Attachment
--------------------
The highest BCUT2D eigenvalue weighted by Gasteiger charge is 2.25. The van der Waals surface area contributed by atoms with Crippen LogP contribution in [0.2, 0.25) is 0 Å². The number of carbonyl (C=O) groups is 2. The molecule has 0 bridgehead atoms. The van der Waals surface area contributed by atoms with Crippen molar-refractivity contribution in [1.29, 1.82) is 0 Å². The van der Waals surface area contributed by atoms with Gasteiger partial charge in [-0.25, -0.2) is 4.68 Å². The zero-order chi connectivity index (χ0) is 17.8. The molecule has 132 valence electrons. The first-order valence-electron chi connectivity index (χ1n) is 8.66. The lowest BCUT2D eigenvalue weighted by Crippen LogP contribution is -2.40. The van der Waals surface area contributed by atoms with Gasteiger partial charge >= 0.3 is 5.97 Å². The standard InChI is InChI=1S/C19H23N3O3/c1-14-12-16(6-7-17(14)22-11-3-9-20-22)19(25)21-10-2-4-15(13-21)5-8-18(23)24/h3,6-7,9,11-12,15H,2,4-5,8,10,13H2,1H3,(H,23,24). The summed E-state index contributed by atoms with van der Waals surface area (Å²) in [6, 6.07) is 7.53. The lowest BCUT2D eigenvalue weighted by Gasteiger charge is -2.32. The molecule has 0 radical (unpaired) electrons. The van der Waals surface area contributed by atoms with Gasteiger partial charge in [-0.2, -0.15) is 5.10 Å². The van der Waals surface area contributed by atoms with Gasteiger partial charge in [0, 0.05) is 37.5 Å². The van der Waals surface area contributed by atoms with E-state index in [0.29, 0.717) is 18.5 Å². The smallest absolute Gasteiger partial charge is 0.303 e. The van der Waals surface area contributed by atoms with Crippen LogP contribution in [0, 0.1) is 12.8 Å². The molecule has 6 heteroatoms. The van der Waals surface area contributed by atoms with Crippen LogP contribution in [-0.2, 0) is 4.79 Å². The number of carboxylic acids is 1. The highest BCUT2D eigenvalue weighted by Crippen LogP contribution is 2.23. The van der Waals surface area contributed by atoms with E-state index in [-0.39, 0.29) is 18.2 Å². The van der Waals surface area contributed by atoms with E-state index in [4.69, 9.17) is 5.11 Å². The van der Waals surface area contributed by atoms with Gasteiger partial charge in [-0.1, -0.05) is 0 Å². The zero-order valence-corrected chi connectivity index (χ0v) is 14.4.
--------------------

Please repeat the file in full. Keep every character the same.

The highest BCUT2D eigenvalue weighted by Gasteiger charge is 2.25. The van der Waals surface area contributed by atoms with Crippen LogP contribution in [0.2, 0.25) is 0 Å². The number of carbonyl (C=O) groups is 2. The molecule has 0 bridgehead atoms. The van der Waals surface area contributed by atoms with Crippen molar-refractivity contribution in [1.29, 1.82) is 0 Å². The van der Waals surface area contributed by atoms with Gasteiger partial charge in [-0.25, -0.2) is 4.68 Å². The zero-order chi connectivity index (χ0) is 17.8. The molecule has 132 valence electrons. The first-order valence-electron chi connectivity index (χ1n) is 8.66. The lowest BCUT2D eigenvalue weighted by Crippen LogP contribution is -2.40. The van der Waals surface area contributed by atoms with Gasteiger partial charge >= 0.3 is 5.97 Å². The standard InChI is InChI=1S/C19H23N3O3/c1-14-12-16(6-7-17(14)22-11-3-9-20-22)19(25)21-10-2-4-15(13-21)5-8-18(23)24/h3,6-7,9,11-12,15H,2,4-5,8,10,13H2,1H3,(H,23,24). The summed E-state index contributed by atoms with van der Waals surface area (Å²) in [6, 6.07) is 7.53. The lowest BCUT2D eigenvalue weighted by Gasteiger charge is -2.32. The molecule has 0 radical (unpaired) electrons. The van der Waals surface area contributed by atoms with Gasteiger partial charge in [-0.2, -0.15) is 5.10 Å². The van der Waals surface area contributed by atoms with Gasteiger partial charge in [0, 0.05) is 37.5 Å². The van der Waals surface area contributed by atoms with E-state index in [0.29, 0.717) is 18.5 Å². The smallest absolute Gasteiger partial charge is 0.303 e. The van der Waals surface area contributed by atoms with Crippen LogP contribution in [0, 0.1) is 12.8 Å². The molecule has 6 heteroatoms. The van der Waals surface area contributed by atoms with Crippen LogP contribution in [-0.2, 0) is 4.79 Å². The number of carboxylic acids is 1. The highest BCUT2D eigenvalue weighted by Crippen LogP contribution is 2.23. The van der Waals surface area contributed by atoms with E-state index in [-0.39, 0.29) is 18.2 Å². The van der Waals surface area contributed by atoms with E-state index in [4.69, 9.17) is 5.11 Å². The van der Waals surface area contributed by atoms with Gasteiger partial charge in [-0.1, -0.05) is 0 Å². The zero-order valence-corrected chi connectivity index (χ0v) is 14.4.